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Auburn, Alabama Travel Guide

Complete Vacation, Recreation and Tourism Information

Auburn was settled in 1836, and received its name from a verse in a poem. While this community is largely centered around Auburn University, there's plenty to see and do outside academic walls.

Visitors will immediately sense the refreshing diversity of this city. From the high culture of lectures, galleries and wine tastings, to the simple pleasures of hometown parades, Auburn exhibits much southern charm.

Lovers of the outdoors will find many outlets in Auburn. The distinctive Louise Kreher Forest Ecology Preserve is a 110- acre Preserve offering extensive walking trails, valuable birding opportunities as well a marvelous butterfly garden. Chewacla State Park is another great place for those who enjoy being active. The nearly 700-acre park offers a beautiful waterfall, miles of nature trails, bicycling opportunities, and a 26-acre lake for swimming, fishing and boating.

Kids of all ages will love cooling off at SurfSide Water Park. The park features a wave pool, children's pool, water slides and an enjoyable lazy river ride.

While visiting Auburn, there are nearby side trips to consider. One is to nearby Opelika, located just east of Auburn near the intersection of Interstate 85 and Highway 431. Opelika proudly offers a charming shopping district and beautiful Victorian homes. The history of this quaint town is displayed on 20 plus disks inserted into the sidewalk. This is a wonderful place to find that perfect remembrance or unique antique.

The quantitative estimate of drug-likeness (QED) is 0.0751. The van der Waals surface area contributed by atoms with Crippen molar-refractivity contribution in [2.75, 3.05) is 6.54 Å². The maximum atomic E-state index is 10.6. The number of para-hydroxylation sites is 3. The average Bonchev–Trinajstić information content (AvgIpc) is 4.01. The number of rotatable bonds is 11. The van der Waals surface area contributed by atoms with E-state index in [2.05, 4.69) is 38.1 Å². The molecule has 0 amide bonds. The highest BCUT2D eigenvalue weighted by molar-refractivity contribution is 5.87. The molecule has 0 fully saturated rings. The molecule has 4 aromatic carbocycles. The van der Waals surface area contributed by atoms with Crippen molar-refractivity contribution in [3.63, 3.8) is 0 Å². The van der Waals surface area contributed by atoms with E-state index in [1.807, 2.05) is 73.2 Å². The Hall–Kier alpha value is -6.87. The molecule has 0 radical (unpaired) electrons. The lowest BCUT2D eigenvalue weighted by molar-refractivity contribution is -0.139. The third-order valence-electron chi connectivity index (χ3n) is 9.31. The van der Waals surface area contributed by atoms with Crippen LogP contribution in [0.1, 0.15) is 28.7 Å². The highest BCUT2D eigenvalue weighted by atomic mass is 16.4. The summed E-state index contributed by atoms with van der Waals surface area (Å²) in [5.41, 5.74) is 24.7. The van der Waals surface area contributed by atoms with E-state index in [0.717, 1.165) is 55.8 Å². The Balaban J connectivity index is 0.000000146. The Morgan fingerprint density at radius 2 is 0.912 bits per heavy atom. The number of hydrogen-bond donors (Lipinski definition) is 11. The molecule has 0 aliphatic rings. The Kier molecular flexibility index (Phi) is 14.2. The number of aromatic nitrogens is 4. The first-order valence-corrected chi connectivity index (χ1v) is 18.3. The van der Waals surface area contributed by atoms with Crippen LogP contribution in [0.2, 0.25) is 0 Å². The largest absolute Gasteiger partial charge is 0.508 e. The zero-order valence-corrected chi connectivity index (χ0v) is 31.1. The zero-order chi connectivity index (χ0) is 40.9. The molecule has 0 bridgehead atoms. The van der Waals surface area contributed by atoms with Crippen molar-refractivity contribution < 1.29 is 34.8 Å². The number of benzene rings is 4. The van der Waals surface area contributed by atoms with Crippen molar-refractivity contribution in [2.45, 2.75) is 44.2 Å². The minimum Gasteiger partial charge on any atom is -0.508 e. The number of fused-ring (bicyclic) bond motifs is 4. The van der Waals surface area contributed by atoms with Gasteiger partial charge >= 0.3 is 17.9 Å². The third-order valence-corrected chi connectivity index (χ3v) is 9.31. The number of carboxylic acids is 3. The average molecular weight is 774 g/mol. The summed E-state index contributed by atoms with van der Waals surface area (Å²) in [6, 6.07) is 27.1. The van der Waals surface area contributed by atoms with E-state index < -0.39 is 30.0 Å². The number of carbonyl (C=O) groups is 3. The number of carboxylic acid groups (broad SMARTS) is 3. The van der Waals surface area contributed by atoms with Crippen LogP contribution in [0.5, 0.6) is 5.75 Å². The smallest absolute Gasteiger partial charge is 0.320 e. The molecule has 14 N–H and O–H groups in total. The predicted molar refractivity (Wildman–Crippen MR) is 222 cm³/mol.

Nearby Loachapoka Historic District boasts over a dozen private antebellum homes, and a one hundred year old schoolhouse. Self-driving tours are available to help visitors explore the magnificent homes and buildings that comprise this quaint district. While in Auburn, another popular stop is a visit to the Salem-Shotwell Covered Bridge. This unique 75-foot, one hundred year old plus covered bridge spans Wacoochee Creek.

For those who cherish history, the Lee County Historical Museum and the Museum of East Alabama are sure bets. Both offer insight into the area's development through exhibits and interesting displays.

In mid October of every year, Syrup-Sopping Day held is held, featuring homemade syrup and mule-drawn crushers.

Auburn is located the eastern part of the state, near the intersection of US Highway 280 and Interstate 85, approximately 50 miles east of Montgomery, AL.


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